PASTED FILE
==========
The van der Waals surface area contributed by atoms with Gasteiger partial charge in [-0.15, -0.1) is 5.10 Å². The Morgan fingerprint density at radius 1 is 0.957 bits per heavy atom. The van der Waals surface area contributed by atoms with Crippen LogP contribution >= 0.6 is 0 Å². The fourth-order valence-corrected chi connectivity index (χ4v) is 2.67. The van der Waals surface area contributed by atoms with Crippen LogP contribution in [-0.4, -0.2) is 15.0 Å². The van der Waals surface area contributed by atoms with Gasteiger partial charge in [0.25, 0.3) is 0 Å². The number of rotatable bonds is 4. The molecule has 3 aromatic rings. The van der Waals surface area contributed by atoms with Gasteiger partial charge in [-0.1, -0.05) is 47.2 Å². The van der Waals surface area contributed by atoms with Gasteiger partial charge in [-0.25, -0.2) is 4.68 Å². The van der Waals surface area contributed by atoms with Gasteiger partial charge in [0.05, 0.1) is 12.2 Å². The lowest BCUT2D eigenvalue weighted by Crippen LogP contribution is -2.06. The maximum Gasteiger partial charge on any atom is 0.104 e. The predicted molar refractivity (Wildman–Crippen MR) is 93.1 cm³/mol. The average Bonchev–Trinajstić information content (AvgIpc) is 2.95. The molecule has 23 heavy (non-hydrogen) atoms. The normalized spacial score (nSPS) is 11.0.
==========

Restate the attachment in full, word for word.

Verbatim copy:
The van der Waals surface area contributed by atoms with Gasteiger partial charge in [-0.15, -0.1) is 5.10 Å². The Morgan fingerprint density at radius 1 is 0.957 bits per heavy atom. The van der Waals surface area contributed by atoms with Crippen LogP contribution >= 0.6 is 0 Å². The fourth-order valence-corrected chi connectivity index (χ4v) is 2.67. The van der Waals surface area contributed by atoms with Crippen LogP contribution in [-0.4, -0.2) is 15.0 Å². The van der Waals surface area contributed by atoms with Gasteiger partial charge in [0.25, 0.3) is 0 Å². The number of rotatable bonds is 4. The molecule has 3 aromatic rings. The van der Waals surface area contributed by atoms with Gasteiger partial charge in [-0.1, -0.05) is 47.2 Å². The van der Waals surface area contributed by atoms with Gasteiger partial charge in [-0.25, -0.2) is 4.68 Å². The van der Waals surface area contributed by atoms with Gasteiger partial charge in [0.05, 0.1) is 12.2 Å². The lowest BCUT2D eigenvalue weighted by Crippen LogP contribution is -2.06. The maximum Gasteiger partial charge on any atom is 0.104 e. The predicted molar refractivity (Wildman–Crippen MR) is 93.1 cm³/mol. The average Bonchev–Trinajstić information content (AvgIpc) is 2.95. The molecule has 23 heavy (non-hydrogen) atoms. The normalized spacial score (nSPS) is 11.0.